Stress testing, Simm and non-cleared margin

The week on, December 9–15, 2016

STRESS TESTS causing strain in Europe

SIMM PROBLEMS due in 2017

NON-CLEARED MARGIN – take a trip through history

COMMENTARY: Raising the standard

The Bank of England's (BoE) stress tests were bad enough for many UK banks, with only four of the country's seven largest lenders making it through unscathed at the end of November. But there is more bad news to come. The BoE has warned the institutions it supervises that they should be ready to use International Financial Reporting Standard (IFRS) 9 (although not immediately), including for future credit risk stress scenarios. The full move to IFRS 9 could mean a significant capital hit, as well as transition costs – the UK's banks are believed to be further advanced in the move to IFRS 9 than their counterparts elsewhere in Europe.

And there is still more bad news from the US. In 2017, 12 non-US banks with significant US assets will fall under the Comprehensive Capital Analysis and Review (CCAR) – reputedly the toughest financial stress tests in the world – for the first time. Experts don't expect all 12 to make it through without trouble.

Hard news for the banks, but justified – one of the most important lessons of the financial crisis, backed up by subsequent research, is the speed with which instability can spread across national boundaries. The result in many areas of financial regulation has been that regulators have developed global ambitions. Laws such as the Bribery Act (2010) have extended the reach of enforcement far beyond the shores of the UK itself. The US Foreign Account Tax Compliance Act has done the same, pushing much of the world towards a new normal of international enforcement and co-operation. And post-crisis bodies such as the Financial Stability Board are explicitly intended to bring about this sort of universal approach. The downside, of course, is the cost – and the potential for long international arguments over every change in national regulation.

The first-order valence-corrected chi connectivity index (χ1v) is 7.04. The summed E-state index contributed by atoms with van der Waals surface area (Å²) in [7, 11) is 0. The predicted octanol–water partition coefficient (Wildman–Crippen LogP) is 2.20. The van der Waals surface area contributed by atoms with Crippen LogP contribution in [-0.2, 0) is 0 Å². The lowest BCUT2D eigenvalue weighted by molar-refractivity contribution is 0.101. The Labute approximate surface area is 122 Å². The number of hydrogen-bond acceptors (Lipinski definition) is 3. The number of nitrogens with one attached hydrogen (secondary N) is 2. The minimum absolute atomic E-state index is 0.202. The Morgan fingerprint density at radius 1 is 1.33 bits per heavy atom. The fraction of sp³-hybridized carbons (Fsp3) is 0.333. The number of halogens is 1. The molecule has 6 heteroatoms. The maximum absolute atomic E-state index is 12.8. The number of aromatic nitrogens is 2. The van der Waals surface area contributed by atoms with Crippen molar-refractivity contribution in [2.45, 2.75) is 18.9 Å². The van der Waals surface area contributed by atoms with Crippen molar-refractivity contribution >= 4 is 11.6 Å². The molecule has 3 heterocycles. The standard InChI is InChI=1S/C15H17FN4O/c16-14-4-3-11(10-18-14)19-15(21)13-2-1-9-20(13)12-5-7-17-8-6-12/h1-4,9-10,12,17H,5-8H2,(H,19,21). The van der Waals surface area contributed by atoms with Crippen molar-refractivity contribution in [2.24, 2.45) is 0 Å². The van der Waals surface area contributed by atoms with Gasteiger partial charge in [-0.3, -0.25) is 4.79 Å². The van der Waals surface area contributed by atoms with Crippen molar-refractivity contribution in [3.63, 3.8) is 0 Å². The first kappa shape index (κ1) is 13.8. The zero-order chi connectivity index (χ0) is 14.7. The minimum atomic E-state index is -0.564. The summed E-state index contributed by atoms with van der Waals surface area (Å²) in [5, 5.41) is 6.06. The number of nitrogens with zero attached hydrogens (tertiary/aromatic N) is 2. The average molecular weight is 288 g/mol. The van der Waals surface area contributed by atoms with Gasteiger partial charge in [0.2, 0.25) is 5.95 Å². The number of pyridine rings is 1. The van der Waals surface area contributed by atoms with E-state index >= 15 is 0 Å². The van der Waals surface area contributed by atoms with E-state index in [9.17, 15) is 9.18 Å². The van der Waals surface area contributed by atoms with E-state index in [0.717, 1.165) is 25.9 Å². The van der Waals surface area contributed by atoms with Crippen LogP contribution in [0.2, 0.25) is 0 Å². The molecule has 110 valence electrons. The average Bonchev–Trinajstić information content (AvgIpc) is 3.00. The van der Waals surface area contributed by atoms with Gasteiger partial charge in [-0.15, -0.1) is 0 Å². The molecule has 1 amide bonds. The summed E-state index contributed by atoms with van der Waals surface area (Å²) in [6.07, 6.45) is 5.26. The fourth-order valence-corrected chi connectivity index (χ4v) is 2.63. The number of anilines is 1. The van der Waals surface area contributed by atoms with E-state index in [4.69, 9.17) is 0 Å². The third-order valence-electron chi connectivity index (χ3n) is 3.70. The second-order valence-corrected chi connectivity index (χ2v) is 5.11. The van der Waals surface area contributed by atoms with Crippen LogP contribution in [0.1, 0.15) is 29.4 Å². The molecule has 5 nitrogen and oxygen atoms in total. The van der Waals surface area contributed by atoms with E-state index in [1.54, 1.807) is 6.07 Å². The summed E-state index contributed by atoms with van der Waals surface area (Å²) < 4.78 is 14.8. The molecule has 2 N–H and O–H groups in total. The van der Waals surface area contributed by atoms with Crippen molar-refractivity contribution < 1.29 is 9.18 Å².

US regulators meted out a combined $264 million in fines to JP Morgan's Hong Kong unit, JP Morgan Securities (Asia-Pacific) Ltd, for its part in a scheme to corruptly gain advantage in winning business by awarding prestigious jobs to relatives and friends of Chinese government officials – the largest single operational risk loss in November.


"Our future derivatives markets are likely to be marked by deeper liquidity, greater efficiency, and a better ability to distribute risk effectively if European Union firms subject to the EU trading mandate trade at the same venues as US firms subject to US trading mandates. So the prize to be gained from agreeing mutual equivalency is substantial" – Edwin Schooling Latter, head of markets policy at the UK Financial Conduct Authority

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